"Oh, dear. This is getting monotonous."

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A regeneration story's always a big deal. Done well, it gives us a sense of leavetaking, provides an insight into the Doctor and celebrates an era. And it packs a more powerful emotional punch than any other DW story. On these criteria, Planet of the Spiders succeeds surprisingly well, since it captures both the best and worst of the Pertwee era.

Without doubt, there's an awful lot wrong with this adventure. The CSO is horrendous. The acting, in parts, is horrendouser. (Whoever cast Jenny Laird must have been on drugs.) There are great swathes of scenes, particularly in the meditation centre, which are so boring they make your brain melt. And it's crammed with stuff that doesn't actually need to be there.

The first episode's particularly guilty of this. The Doctor and the Brigadier go to a show. Quite funny, but so what? They meet someone with ESP, who promptly dies. What's he doing in it at all? The story finally creaks into action with some long-winded stuff about the crystal (referred to as a sapphire in The Green Death, but never mind) which the Doctor appropriated on Metebelis 3 and inexplicably gave Jo as a wedding present. (We were puzzled as to why he would have given her something so dangerous, but when we saw what it did to Tommy, we got the point. Why she took it up the Amazon, though, not to mention why she waved it around in front of the "natives", is another matter altogether.)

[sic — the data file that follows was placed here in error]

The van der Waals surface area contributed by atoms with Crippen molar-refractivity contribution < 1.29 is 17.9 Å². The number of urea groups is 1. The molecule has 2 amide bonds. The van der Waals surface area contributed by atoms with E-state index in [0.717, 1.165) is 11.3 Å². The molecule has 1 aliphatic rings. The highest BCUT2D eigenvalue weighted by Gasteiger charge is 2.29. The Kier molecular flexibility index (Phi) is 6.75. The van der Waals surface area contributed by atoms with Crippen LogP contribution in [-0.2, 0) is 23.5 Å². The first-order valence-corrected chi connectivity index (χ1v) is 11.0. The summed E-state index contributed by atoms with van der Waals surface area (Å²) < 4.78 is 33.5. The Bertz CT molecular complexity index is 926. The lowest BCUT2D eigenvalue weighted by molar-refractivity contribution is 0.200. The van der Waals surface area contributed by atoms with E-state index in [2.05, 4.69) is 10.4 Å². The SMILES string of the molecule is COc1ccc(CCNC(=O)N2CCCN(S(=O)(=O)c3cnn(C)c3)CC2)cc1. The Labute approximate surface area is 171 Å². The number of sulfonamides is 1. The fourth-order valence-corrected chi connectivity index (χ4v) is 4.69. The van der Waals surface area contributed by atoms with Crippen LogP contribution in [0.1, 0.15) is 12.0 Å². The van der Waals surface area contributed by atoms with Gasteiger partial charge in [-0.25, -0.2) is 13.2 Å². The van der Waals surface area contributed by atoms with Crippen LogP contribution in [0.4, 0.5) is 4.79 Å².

Meanwhile, Mike Yates suspects there's something dodgy going on at a meditation centre. Why did he think there was a problem? And why, for God's sake, did the spiders get in touch with this particular group of men? It's not like they had the crystal or anything. Furthermore, the nasty meditators try and stop Mike and Sarah Jane by conjuring up an apparition, yet we never see this power again. While we're on the subject of Mike, his redemption might fit the Buddhist theme, but isn't it a bit surprising that Sarah Jane in particular is so ready to forgive him, given that the last time she saw him he was plotting to kill her? Call us vengeful, but we wouldn't exactly be waving him a cheery hello. He did a bad, bad thing, after all, and just because he was sorry afterwards doesn't let him off as far as we're concerned. They locked the Master up supposedly for life for similar attempted crimes, after all, and just because Mike's ends were more benign than the Master's doesn't justify his means.